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374 Phil. 90


[ G.R. No. 132878, September 29, 1999 ]




In this petition under Rule 45 of the Rules of court petitioner prays that the Decision of the Court of Appeals, dated 27 August 1997, which affirmed petitioner’s conviction for illegal possession of firearms and ammunition, be modified with regard to the penalties imposed on him.

An information for violation of P.D. No. 1866 (Illegal Possession of Firearms and Ammunitions) was filed against petitioner before the Regional Trial Court, Branch 04, of Balanga, Bataan.[1] After trial, the court found petitioner guilty beyond reasonable doubt of illegal possession of a U.S. Carbine, M1, Caliber .30 with Serial No. 1713979 and sentenced him to an indeterminate penalty of seventeen (17) years, four (4) months and one (1) day of reclusion temporal, as minimum, to twenty (20) years of reclusion temporal, as maximum.[2]

Petitioner appealed the judgment of conviction with the Court of Appeals. While the case was pending with the Court of Appeals, R.A. No. 8294, an act which amended P.D. 1986, was passed. Thereafter, the Court of Appeals affirmed the decision of the trial court but reduced the penalty imposed in view of R.A. No. 8294. We quote hereunder the dispositive portion of the decision of the Court of Appeals:
Pursuant to the second paragraph of Section 1 of R.A. 8294, the accused is found guilty beyond reasonable doubt of illegal possession of firearm, a U.S. Carbine, M1, Cal. .30 with Serial No. 1713979, under the classification and other firearms with firing capability of full automatic and by burst of two to three. The accused is sentenced to suffer the indeterminate imprisonment of four (4) years, two (2) months and one (1) day of prision correccional, as minimum, to six (1) years and one (1) day of prision mayor, as maximum, and a fine of thirty thousand (P30,000.00).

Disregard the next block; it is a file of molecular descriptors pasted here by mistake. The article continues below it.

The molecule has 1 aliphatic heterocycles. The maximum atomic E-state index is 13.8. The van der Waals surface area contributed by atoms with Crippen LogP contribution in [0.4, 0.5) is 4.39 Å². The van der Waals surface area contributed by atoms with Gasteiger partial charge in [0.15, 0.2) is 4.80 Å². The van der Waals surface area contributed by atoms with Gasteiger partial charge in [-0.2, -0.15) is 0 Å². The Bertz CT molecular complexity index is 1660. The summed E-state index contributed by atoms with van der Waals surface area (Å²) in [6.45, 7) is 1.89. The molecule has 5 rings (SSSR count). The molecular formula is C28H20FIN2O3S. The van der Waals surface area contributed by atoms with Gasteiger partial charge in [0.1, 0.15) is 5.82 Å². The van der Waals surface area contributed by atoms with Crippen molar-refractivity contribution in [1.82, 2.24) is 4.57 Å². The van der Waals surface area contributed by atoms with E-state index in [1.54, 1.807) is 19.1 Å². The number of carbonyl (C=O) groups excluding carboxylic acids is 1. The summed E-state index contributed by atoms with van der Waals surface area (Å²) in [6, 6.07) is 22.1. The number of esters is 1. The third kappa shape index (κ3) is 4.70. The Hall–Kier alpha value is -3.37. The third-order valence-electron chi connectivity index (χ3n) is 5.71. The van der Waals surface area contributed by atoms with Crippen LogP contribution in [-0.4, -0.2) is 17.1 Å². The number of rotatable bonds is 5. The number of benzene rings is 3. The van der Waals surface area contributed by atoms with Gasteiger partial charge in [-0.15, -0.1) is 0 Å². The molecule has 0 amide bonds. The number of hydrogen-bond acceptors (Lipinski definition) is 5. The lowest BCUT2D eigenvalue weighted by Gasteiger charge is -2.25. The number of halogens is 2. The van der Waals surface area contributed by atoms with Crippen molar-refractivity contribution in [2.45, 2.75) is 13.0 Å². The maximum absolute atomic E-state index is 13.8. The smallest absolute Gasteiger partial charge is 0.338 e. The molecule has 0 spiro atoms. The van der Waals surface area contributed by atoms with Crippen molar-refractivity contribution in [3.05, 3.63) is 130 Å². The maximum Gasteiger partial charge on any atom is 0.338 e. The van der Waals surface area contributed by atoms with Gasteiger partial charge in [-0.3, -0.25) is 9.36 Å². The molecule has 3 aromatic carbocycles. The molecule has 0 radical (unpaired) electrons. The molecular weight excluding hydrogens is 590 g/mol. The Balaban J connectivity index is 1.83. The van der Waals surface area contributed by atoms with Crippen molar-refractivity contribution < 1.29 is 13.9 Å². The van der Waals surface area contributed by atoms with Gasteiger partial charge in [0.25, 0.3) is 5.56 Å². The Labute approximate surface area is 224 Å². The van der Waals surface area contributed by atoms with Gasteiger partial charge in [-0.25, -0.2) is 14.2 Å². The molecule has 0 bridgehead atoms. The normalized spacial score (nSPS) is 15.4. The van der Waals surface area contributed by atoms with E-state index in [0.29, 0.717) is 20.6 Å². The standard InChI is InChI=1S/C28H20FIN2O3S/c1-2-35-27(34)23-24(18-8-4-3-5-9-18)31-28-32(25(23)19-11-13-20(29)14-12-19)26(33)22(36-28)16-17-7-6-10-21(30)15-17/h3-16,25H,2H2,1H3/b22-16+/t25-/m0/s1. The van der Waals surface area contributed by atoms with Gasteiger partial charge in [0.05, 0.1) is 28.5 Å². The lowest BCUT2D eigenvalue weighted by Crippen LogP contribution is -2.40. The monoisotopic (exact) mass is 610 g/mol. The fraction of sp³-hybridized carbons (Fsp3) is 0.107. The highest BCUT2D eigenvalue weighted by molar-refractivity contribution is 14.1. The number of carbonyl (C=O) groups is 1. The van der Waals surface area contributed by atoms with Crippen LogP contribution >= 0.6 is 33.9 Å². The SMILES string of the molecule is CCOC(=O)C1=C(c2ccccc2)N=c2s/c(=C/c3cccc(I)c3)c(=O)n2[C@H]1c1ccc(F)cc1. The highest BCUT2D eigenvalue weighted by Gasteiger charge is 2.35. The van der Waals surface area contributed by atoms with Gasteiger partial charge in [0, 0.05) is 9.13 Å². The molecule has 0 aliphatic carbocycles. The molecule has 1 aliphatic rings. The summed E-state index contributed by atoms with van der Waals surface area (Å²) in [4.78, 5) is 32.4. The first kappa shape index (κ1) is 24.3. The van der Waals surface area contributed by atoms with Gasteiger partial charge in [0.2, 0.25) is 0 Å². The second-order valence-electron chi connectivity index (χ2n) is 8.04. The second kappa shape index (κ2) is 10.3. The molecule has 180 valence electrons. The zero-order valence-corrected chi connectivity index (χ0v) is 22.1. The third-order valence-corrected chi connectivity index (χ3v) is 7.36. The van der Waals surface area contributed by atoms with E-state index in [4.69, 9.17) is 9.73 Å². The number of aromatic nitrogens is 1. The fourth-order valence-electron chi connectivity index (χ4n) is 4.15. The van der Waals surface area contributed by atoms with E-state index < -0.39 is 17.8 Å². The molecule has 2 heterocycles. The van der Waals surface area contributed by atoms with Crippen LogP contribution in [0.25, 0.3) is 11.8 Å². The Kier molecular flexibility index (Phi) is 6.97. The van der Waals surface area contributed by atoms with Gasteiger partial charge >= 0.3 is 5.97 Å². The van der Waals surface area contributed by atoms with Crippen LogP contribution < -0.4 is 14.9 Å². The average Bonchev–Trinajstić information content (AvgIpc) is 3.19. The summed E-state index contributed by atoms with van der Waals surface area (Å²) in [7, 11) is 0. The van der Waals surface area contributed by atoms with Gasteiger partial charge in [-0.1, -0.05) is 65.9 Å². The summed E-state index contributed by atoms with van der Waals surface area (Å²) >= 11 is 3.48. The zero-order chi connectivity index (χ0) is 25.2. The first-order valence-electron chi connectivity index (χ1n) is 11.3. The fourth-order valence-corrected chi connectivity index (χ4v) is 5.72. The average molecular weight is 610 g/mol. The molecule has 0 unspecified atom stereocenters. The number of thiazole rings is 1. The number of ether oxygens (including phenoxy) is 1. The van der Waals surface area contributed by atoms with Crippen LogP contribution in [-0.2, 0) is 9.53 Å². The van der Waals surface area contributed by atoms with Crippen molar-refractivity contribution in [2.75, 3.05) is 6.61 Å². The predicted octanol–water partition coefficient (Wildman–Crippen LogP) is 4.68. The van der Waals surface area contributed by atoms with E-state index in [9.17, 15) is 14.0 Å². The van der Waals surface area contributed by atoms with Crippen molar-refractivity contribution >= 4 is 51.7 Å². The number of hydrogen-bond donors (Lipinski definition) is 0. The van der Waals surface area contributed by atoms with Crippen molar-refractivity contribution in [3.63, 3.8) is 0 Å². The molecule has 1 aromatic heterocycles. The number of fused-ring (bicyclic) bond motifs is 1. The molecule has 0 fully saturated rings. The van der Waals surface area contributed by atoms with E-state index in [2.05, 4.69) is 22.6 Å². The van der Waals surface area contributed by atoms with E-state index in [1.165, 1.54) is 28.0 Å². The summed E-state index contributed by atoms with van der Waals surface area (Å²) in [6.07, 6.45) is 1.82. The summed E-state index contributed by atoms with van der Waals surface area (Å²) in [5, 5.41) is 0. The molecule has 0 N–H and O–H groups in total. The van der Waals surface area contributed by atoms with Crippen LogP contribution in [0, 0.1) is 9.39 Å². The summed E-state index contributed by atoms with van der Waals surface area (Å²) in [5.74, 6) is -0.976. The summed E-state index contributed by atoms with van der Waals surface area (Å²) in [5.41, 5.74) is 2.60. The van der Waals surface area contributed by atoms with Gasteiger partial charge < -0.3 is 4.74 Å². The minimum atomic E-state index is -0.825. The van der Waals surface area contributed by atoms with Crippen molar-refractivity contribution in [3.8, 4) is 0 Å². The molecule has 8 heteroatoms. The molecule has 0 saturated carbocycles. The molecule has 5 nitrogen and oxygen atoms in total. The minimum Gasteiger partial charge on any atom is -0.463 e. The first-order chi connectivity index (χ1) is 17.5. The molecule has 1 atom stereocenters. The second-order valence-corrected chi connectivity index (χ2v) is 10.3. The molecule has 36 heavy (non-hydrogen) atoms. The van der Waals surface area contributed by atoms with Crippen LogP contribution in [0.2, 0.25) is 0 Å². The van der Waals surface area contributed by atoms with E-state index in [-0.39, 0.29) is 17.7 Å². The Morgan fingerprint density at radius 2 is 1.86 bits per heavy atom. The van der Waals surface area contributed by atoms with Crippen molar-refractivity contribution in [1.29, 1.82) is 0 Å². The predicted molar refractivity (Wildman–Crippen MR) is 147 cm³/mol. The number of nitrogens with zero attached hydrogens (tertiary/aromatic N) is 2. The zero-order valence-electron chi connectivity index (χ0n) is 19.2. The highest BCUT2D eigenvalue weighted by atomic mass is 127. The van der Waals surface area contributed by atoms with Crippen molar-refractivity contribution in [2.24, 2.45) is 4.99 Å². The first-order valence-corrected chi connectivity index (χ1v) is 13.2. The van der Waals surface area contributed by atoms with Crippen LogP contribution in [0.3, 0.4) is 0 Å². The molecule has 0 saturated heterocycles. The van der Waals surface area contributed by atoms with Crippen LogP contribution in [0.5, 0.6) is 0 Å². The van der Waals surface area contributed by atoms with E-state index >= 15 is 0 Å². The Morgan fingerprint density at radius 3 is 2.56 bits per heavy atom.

WHEREFORE, foregoing considered, the appealed decision is hereby AFFIRMED with modification as stated above.

Petitioner filed a motion for reconsideration of the decision of the Court of Appeals. This was denied by the Court of Appeals in its Resolution dated 5 March 1998 for lack of merit.

Petitioner now contends that the Court of Appeals erred in not classifying the subject firearm as low-powered and accordingly imposing upon him the penalty of four (4) years, two (2) months and one (1) day to six (6) years which is the maximum imposable penalty for low-powered firearms under R.A. No. 8294. He submits for resolution the sole issue of whether or not the respondent Court of Appeals acted correctly in imposing upon him a penalty of imprisonment of four (4) years, two (2) months and one (1) day of prision correccional to six (6) years and one (1) day of prision mayor when the applicable law, R.A. No. 8294, merely fixes the penalty of four (4) years, two (2) months and one (1) day to six (6) years, considering that the firearm involved in this case is classified by R.A. 8294 and the Firearms and Explosives Unit of the Philippine National Police as a low-powered firearm.[4]